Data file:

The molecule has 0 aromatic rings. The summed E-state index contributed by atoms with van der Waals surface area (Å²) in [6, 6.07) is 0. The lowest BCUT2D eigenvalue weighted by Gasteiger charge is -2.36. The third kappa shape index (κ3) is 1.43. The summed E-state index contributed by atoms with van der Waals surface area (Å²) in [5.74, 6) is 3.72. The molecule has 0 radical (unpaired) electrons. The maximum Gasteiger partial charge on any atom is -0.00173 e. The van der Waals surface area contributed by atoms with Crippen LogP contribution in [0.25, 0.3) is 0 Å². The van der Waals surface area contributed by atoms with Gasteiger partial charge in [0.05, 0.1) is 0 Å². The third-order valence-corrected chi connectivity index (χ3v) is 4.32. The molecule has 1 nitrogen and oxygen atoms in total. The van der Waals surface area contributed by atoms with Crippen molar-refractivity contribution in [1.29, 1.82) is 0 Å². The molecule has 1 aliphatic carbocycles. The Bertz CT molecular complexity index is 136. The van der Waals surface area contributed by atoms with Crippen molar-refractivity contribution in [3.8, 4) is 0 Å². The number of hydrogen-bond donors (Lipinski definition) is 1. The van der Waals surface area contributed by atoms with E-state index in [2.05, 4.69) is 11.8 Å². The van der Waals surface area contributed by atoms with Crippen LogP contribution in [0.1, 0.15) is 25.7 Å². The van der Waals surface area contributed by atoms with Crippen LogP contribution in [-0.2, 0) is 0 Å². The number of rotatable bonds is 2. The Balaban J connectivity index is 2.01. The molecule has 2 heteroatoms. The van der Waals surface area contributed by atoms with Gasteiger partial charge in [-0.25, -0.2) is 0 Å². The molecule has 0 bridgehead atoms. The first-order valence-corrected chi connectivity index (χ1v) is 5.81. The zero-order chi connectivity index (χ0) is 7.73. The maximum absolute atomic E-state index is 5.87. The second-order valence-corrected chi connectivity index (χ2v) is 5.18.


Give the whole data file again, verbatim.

The molecule has 0 aromatic rings. The summed E-state index contributed by atoms with van der Waals surface area (Å²) in [6, 6.07) is 0. The lowest BCUT2D eigenvalue weighted by Gasteiger charge is -2.36. The third kappa shape index (κ3) is 1.43. The summed E-state index contributed by atoms with van der Waals surface area (Å²) in [5.74, 6) is 3.72. The molecule has 0 radical (unpaired) electrons. The maximum Gasteiger partial charge on any atom is -0.00173 e. The van der Waals surface area contributed by atoms with Crippen LogP contribution in [0.25, 0.3) is 0 Å². The van der Waals surface area contributed by atoms with Gasteiger partial charge in [0.05, 0.1) is 0 Å². The third-order valence-corrected chi connectivity index (χ3v) is 4.32. The molecule has 1 nitrogen and oxygen atoms in total. The van der Waals surface area contributed by atoms with Crippen molar-refractivity contribution in [1.29, 1.82) is 0 Å². The molecule has 1 aliphatic carbocycles. The Bertz CT molecular complexity index is 136. The van der Waals surface area contributed by atoms with Crippen molar-refractivity contribution in [3.8, 4) is 0 Å². The number of hydrogen-bond donors (Lipinski definition) is 1. The van der Waals surface area contributed by atoms with E-state index in [2.05, 4.69) is 11.8 Å². The van der Waals surface area contributed by atoms with Crippen LogP contribution in [0.1, 0.15) is 25.7 Å². The van der Waals surface area contributed by atoms with Crippen LogP contribution in [-0.2, 0) is 0 Å². The number of rotatable bonds is 2. The Balaban J connectivity index is 2.01. The molecule has 2 heteroatoms. The van der Waals surface area contributed by atoms with Gasteiger partial charge in [-0.25, -0.2) is 0 Å². The molecule has 0 bridgehead atoms. The first-order valence-corrected chi connectivity index (χ1v) is 5.81. The zero-order chi connectivity index (χ0) is 7.73. The maximum absolute atomic E-state index is 5.87. The second-order valence-corrected chi connectivity index (χ2v) is 5.18.